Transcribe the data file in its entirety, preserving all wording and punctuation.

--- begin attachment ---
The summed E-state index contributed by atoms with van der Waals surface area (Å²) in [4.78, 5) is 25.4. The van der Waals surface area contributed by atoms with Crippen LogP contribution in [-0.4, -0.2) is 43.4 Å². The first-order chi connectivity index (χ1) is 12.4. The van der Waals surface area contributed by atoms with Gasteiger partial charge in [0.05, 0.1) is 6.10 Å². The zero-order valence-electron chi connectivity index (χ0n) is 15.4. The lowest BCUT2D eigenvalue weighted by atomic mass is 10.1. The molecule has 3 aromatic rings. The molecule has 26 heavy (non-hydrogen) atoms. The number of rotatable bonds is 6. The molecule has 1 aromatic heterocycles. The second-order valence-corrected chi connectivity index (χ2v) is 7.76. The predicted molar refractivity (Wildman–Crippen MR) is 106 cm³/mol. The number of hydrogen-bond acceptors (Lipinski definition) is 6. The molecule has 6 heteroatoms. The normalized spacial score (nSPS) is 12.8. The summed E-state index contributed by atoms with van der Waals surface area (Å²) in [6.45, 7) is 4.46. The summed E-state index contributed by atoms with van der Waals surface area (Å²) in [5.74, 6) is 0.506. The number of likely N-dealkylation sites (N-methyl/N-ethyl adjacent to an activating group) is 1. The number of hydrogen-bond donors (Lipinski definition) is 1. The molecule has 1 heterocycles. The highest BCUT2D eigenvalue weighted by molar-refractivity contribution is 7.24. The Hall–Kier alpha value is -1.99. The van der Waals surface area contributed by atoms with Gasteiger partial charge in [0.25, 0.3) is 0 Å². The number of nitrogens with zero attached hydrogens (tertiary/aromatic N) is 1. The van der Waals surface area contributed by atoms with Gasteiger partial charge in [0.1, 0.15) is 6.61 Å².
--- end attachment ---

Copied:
The summed E-state index contributed by atoms with van der Waals surface area (Å²) in [4.78, 5) is 25.4. The van der Waals surface area contributed by atoms with Crippen LogP contribution in [-0.4, -0.2) is 43.4 Å². The first-order chi connectivity index (χ1) is 12.4. The van der Waals surface area contributed by atoms with Gasteiger partial charge in [0.05, 0.1) is 6.10 Å². The zero-order valence-electron chi connectivity index (χ0n) is 15.4. The lowest BCUT2D eigenvalue weighted by atomic mass is 10.1. The molecule has 3 aromatic rings. The molecule has 26 heavy (non-hydrogen) atoms. The number of rotatable bonds is 6. The molecule has 1 aromatic heterocycles. The second-order valence-corrected chi connectivity index (χ2v) is 7.76. The predicted molar refractivity (Wildman–Crippen MR) is 106 cm³/mol. The number of hydrogen-bond acceptors (Lipinski definition) is 6. The molecule has 6 heteroatoms. The normalized spacial score (nSPS) is 12.8. The summed E-state index contributed by atoms with van der Waals surface area (Å²) in [6.45, 7) is 4.46. The summed E-state index contributed by atoms with van der Waals surface area (Å²) in [5.74, 6) is 0.506. The number of likely N-dealkylation sites (N-methyl/N-ethyl adjacent to an activating group) is 1. The number of hydrogen-bond donors (Lipinski definition) is 1. The molecule has 1 heterocycles. The highest BCUT2D eigenvalue weighted by molar-refractivity contribution is 7.24. The Hall–Kier alpha value is -1.99. The van der Waals surface area contributed by atoms with Gasteiger partial charge in [0.25, 0.3) is 0 Å². The number of nitrogens with zero attached hydrogens (tertiary/aromatic N) is 1. The van der Waals surface area contributed by atoms with Gasteiger partial charge in [0.1, 0.15) is 6.61 Å².